Royster v. New Jersey State Police, ___ N.J. ___ (2017). Today’s decision is a unique one. Writing for the majority of five Justices (Justices LaVecchia, Patterson, Fernandez-Vina, Solomon, and Timpone), Justice Solomon affirmed the decision of the Appellate Division that the New Jersey State Police could properly assert the doctrine of sovereign immunity for the first time in a seven-year litigation in a post-trial motion for judgment. The jury had awarded plaintiff $500,000 on his claim under the Americans With Disabilities Act, 42 U.S.C. §12101 to 12113 (“ADA”).
The trial court ruled that the State Police were estopped from asserting sovereign immunity at that late date. The Appellate Division reversed, ruling that sovereign immunity was always available. The Supreme Court granted review, and the majority agreed with the Appellate Division about sovereign immunity. Justice Albin, joined by Chief Justice Rabner, dissented on that issue. But the plaintiff still ended up with a unanimous Supreme Court awarding him $500,000. How did that happen?
Plaintiff had asserted a web of claims under the ADA, the New Jersey Law Against Discrimination, N.J.S.A. 10:5-1 to -42 (“LAD”), and the Conscientious Employee Protection Act, N.J.S.A. 34:19-1 to -14 (“CEPA”) against the State Police and other defendants. All the claims proceeded from his ulcerative colitis. The trial court dismissed the claims against all defendants other than the State Police on summary judgment. At trial, the court dismissed the LAD claims as being barred by CEPA’s waiver provision. The jury deliberated on an ADA failure to accommodate claim and a CEPA claim, and ruled for plaintiff, awarding him $500,000 on the ADA claim. The appeal process then began, culminating in today’s Supreme Court decision.
Justice Solomon applied the de novo standard of review to the purely legal issue of sovereign immunity. After reviewing the background of sovereign immunity, he confronted plaintiff’s argument against its applicability here. There was no dispute that the State Police is an arm of the State that could invoke sovereign immunity. The Legislature had the ability to waive, by statute, sovereign immunity for claims under the ADA. But the Legislature did not do that, and in the absence of such a “clear and unequivocal expression of consent to be sued under the ADA,” sovereign immunity applied.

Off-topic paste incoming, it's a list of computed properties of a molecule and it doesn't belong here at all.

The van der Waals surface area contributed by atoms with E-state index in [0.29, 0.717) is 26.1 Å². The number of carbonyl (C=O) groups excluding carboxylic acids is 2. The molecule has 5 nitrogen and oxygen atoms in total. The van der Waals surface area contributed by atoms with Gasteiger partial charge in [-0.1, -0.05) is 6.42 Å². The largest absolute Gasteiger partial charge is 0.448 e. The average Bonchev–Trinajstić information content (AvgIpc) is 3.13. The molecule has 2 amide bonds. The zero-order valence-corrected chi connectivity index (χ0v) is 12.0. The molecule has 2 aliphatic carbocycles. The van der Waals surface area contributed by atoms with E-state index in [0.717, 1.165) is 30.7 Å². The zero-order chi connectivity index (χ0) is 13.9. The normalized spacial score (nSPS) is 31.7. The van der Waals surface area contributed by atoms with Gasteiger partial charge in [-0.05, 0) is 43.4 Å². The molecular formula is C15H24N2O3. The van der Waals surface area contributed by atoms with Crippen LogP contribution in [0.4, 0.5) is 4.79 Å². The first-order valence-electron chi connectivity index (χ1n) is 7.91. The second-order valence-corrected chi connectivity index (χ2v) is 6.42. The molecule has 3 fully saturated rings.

The State Police’s litigation conduct did not waive the immunity either. The State Police merely defended the case that was brought. It never affirmatively invoked the court’s jurisdiction, an act that could have constituted a bar to sovereign immunity.
Justice Solomon also rejected the idea that an estoppel barred the assertion of sovereign immunity. Estoppel is “rarely invoked against a governmental entity,” and in any event it requires a misrepresentation of material fact. No such misrepresentation was made here. Plaintiff was aware that the State Police is an arm of the State, and the State Police did not waive immunity “by simply defending the claims against it.”
But the Court then rescued plaintiff by finding that his LAD claims were wrongly dismissed. The LAD contains an express waiver of sovereign immunity, so that was not an issue as to the LAD claims. The CEPA waiver that formed the basis for the dismissal of the LAD claims applied only to retaliatory conduct claims that are also actionable under CEPA. But plaintiff also had a failure to accommodate claim under the LAD, one that paralleled the ADA claim on which the jury awarded damages. That claim should not have been dismissed. And since that claim and the ADA failure to accommodate claim were substantially identical, the jury would have awarded $500,000 on the LAD claim (as it did on the ADA claim) had the LAD claim not wrongly been dismissed. Accordingly, Justice Solomon directed, “in the interests of justice,” that the jury verdict be molded to award damages on the LAD failure to accommodate claim.
The dissenters agreed with that “eminently equitable outcome.” But they would have gotten to the same result more directly, by holding that the State Police’s litigation conduct constituted a waiver of sovereign immunity. The fact that the Legislature had not adopted a statute that gave up sovereign immunity on ADA claims was not dispositive, Justice Albin said. Since sovereign immunity is a common law doctrine, the Court had the ability to “recognize a litigation-conduct exception to sovereign immunity.” The Supreme Court of the United States had done that in the analogous context of Eleventh Amendment immunity.
The dissenters seemed to have the better of the argument on sovereign immunity. But the plaintiff likely cares little about how the Court came out on that issue. He got his jury verdict back, though in slightly different form.